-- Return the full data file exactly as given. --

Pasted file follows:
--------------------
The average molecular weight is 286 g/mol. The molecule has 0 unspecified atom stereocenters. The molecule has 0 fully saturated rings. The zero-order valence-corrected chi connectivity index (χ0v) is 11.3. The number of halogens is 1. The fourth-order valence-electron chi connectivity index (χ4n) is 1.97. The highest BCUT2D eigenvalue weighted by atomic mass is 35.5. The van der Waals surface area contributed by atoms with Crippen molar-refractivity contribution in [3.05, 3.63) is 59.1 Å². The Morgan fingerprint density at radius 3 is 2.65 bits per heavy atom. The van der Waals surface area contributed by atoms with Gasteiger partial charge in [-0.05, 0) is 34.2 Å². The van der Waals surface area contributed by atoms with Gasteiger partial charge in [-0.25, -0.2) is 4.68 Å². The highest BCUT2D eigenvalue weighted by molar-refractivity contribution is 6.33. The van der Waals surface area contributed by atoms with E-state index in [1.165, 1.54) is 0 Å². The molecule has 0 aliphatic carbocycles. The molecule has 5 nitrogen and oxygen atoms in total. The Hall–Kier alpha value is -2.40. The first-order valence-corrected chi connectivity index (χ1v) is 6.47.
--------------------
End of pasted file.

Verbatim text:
The average molecular weight is 286 g/mol. The molecule has 0 unspecified atom stereocenters. The molecule has 0 fully saturated rings. The zero-order valence-corrected chi connectivity index (χ0v) is 11.3. The number of halogens is 1. The fourth-order valence-electron chi connectivity index (χ4n) is 1.97. The highest BCUT2D eigenvalue weighted by atomic mass is 35.5. The van der Waals surface area contributed by atoms with Crippen molar-refractivity contribution in [3.05, 3.63) is 59.1 Å². The Morgan fingerprint density at radius 3 is 2.65 bits per heavy atom. The van der Waals surface area contributed by atoms with Gasteiger partial charge in [-0.05, 0) is 34.2 Å². The van der Waals surface area contributed by atoms with Gasteiger partial charge in [-0.25, -0.2) is 4.68 Å². The highest BCUT2D eigenvalue weighted by molar-refractivity contribution is 6.33. The van der Waals surface area contributed by atoms with E-state index in [1.165, 1.54) is 0 Å². The molecule has 0 aliphatic carbocycles. The molecule has 5 nitrogen and oxygen atoms in total. The Hall–Kier alpha value is -2.40. The first-order valence-corrected chi connectivity index (χ1v) is 6.47.